Broadcasters May Help Reveal Super PAC Men

Watchdog groups’ efforts could curb political ad spending

Transparency continues to be a loaded word in
Washington, and now broadcasters may be caught in
the middle of another fight to pull back the curtain
on those most mysterious of campaign contributors: the Super
PACs. Activist groups have begun pushing the FCC to use its
ad disclosure authority to identify the money behind all those
high-stakes donors with the highfalutin names, along with
other independent expenditure ads. The request could potentially
reduce broadcasters’
political ad take.

The move is actually a
two-front effort. One, spotlighted
by Beltway-based
watchdog group the Sunlight
Foundation in an investigation
of TV station political
ad files, would require
the FCC to better monitor
those filings to ensure
broadcasters are identifying
the groups buying political
ads in station documents,
rather than simply the media buying firm.

That issue is more than academic for broadcasters, since the
conventional wisdom is that if the actual donors behind
groups like Americans for More American Values have to
associate themselves directly with the ads, particularly attack
ads, they will be less inclined to fund them.

The other effort, spearheaded by Common Cause and
backed by some congressional Democrats, asks the FCC to
use its disclosure muscle to go beyond the PACs and nonprofits to identify on-air the individuals or companies who
are funneling money through those front groups.

That may sound familiar: Congressional Democrats tried
unsuccessfully to require on-screen disclosures of the funders
of Super PACs via the 2010 DISCLOSE Act (Democracy Is
Strengthened by Casting Light on Spending in Elections).

At an FCC oversight hearing this month, Sen. Bill Nelson
(D-Fla.) left no doubt that he was looking for the commission
to do what the Congress couldn’t in failing to pass the
bill. “You have the statutory power,” plus the blessing of the
Supreme Court, Nelson said. He also pointed out that in the
Citizens United Supreme Court decision that lifted the ban on
corporate and union funding of campaign ads, eight of nine
justices said disclosure was the less restrictive alternative to
what they saw as a ban on speech. “That would indicate that
the court was looking approvingly on disclosure,” Nelson said.

There appears to be a Democratic majority on the commission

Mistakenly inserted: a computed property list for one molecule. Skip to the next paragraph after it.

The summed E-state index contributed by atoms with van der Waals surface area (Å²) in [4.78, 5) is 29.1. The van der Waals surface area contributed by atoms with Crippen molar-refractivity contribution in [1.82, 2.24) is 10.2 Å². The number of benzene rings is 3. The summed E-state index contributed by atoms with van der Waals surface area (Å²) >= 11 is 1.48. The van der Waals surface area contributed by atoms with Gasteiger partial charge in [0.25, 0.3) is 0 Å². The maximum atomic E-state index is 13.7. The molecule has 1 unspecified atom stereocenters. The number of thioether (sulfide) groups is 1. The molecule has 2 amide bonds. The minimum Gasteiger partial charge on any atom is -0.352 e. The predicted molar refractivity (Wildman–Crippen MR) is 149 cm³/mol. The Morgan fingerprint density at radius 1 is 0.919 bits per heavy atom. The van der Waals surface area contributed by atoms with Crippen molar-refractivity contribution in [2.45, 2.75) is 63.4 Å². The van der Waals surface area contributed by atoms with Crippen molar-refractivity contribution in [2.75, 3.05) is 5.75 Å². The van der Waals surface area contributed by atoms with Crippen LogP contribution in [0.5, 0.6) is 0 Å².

for taking some action. FCC chairman Julius Genachowski
called disclosure a First Amendment-friendly powerful
tool, saying the FCC should look into “going more
deeply into who the actual funders are.”

FCC commissioner Mignon Clyburn said she is willing
to work with Congress if the FCC is not doing something it
should be. And commissioner Jessica Rosenworcel went furthest
of all, saying sunlight is “the best disinfectant, and we
should look at our rules and make sure they are updated.”

Adding fuel to the fire was a Government Accountability
Office report released last month commissioned by Disclose
Act champions. House Democratic leader Nancy Pelosi,
House Energy and Commerce Committee ranking member
Henry Waxman—the two requested the report—and Communications
Subcommittee ranking member Anna Eshoo,
all California Democrats, said the GAO paper clarifies that
the FCC is obligated under existing law to require broadcast
stations and cable TV operators to identify the sponsors of
those ads on-air, and called for the FCC to exercise its power.

Common Cause hailed the legislators a day after the advocacy
group made political ad disclosure one of the priorities
of its media reform initiative, headed by former FCC commissioner
and acting chairman Michael Copps.

“[A] chemical company dumping sludge into the Chesapeake
Bay should not be allowed to masquerade as ‘Citizens
for a Clean, Green Future,’” Copps blogged last week. “If the
FCC would exercise the authority it has…we could at least
see Big Money unmasked.”

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